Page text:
12. #11  
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    Quote Originally Posted by Yieri
    Generally those who have a strong understanding of advanced physics have an excellent knowledge of mathematics. They need it. I currently have twice as many mathematics modules (which I share with those studying only mathematics) as I have physics modules, despite the fact that I study Theoretical Physics. Mathematics and physics are intricately linked, and so are the titles "mathematician" and "physicist". They each possess a vast quantity of overlapping content, but develop it into somewhat different areas.
    To some extent that is rue. But physicists comonly overestimate their understanding of mathrmatics. This is reflected in the number of mathematical mistatements in physics texts and in the physics literature.
     

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    Studies of physics and studies of mathematics trains quite different skills in mathematics. I have for example been presented a lot more tricky integrals in when studying physics than I have in mathematics. In physics you do lots of calculations. Mathematics encompasses a lot more than calculations that the phycisist may not get to apply in his field.
    "Complexity is stupidity disguised as intellect."
     

  14. #13  
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    Quote Originally Posted by DrRocket
    If you were to solve it, you could pretty well count on being immediately offered a professorship at any number of excellent universities... [t]his is, to put it mildly, rather unlikely.
    Much cheaper than paying for college, though.
     

  15. #14  
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    I've pondered this very question. I recently considered moving into maths from physics but decided against it.

    The mathematical leap would have been to great for me, and on top of that I think I would have found it dull in general, though maths on its own can be interesting.

    So in my opinion Theoretical Physics is better than Mathematics.

    In terms of difficulty I guess it's even Steven.

    Maths is probably the more abstract of the two, but physics is more confusing because the maths means something in reality, so this often leads to bizarre ways of looking at things and to very weird, out of the ordinary results.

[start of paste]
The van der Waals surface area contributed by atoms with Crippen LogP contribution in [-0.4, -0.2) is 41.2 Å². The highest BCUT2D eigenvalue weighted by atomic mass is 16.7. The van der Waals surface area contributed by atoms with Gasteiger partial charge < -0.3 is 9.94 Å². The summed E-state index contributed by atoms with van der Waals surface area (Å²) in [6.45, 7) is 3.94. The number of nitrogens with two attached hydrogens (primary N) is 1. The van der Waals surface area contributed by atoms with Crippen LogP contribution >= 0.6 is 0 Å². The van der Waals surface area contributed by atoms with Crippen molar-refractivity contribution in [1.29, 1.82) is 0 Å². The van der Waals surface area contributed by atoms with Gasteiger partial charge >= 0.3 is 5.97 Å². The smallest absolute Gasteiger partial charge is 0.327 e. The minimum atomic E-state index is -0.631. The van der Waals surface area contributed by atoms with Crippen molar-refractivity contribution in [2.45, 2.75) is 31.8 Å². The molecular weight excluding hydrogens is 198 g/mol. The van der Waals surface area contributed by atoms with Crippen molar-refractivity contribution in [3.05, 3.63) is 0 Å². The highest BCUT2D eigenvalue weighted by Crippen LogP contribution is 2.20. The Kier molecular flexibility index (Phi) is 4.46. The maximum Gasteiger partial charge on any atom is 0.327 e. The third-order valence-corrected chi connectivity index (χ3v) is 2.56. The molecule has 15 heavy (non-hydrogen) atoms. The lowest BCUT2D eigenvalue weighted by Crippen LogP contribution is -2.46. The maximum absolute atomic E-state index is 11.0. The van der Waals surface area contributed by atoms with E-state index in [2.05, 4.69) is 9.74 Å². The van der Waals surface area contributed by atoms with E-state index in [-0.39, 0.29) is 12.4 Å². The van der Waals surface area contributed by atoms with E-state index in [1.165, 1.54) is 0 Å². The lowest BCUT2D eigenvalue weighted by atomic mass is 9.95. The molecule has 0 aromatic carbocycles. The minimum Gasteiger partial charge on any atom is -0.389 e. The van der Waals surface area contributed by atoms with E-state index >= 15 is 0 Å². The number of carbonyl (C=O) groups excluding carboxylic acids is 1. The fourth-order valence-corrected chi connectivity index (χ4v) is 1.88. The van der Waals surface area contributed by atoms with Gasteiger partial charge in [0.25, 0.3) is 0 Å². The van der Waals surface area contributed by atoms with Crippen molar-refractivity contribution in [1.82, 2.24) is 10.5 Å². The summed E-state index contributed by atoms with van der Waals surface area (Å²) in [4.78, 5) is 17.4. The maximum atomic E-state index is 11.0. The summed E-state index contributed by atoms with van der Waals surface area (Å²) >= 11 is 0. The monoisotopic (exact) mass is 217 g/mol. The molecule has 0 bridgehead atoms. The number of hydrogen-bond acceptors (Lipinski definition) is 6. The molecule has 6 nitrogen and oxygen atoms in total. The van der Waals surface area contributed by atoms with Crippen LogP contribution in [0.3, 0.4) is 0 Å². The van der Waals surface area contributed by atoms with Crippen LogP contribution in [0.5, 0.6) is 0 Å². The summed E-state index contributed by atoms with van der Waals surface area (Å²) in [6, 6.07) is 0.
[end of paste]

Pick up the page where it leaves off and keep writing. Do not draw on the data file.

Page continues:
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    Oh and with regards to who would be better at maths between a mathematician and a physicist, the answer is mathematician obviously.

    He'd swoop the rug up from under the physicists feet.

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    I would say mathematician's and physicist's are like chicken's and egg's, they are mutually codependent. Without math, physics is just philosophy. Without physics, math is just Sudoku. Imagine GR without either Einstein or Riemann.
     

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    Hmm. It's quiet a difficult question, both of them match to each-other. But I would say Physisict. I say physicist because they use math to give a explanations.. and they make things reality, of what we can't say for Mathematicians. But i'm still in love with both of them.
     

  19. #18  
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    Quote Originally Posted by GiantEvil
    I would say mathematician's and physicist's are like chicken's and egg's, they are mutually codependent. Without math, physics is just philosophy. Without physics, math is just Sudoku. Imagine GR without either Einstein or Riemann.
    While some problems in mathematics arise from physics, that is not true of all mathematical problems. Not by a long shoy. Mathematics is largely independent of physics.

    On the other hand, physics is strongly dependent on mathematics. Physicists also tend to be rather sloppy with their mathematics.

    Your chacterizzation of mathematics without physics reveals profound ignorance of both subjects.
     

  20. #19  
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    Quote Originally Posted by DrRocket
    Quote Originally Posted by GiantEvil
    I would say mathematician's and physicist's are like chicken's and egg's, they are mutually codependent. Without math, physics is just philosophy. Without physics, math is just Sudoku. Imagine GR without either Einstein or Riemann.
    While some problems in mathematics arise from physics, that is not true of all mathematical problems. Not by a long shoy. Mathematics is largely independent of physics.

    On the other hand, physics is strongly dependent on mathematics. Physicists also tend to be rather sloppy with their mathematics.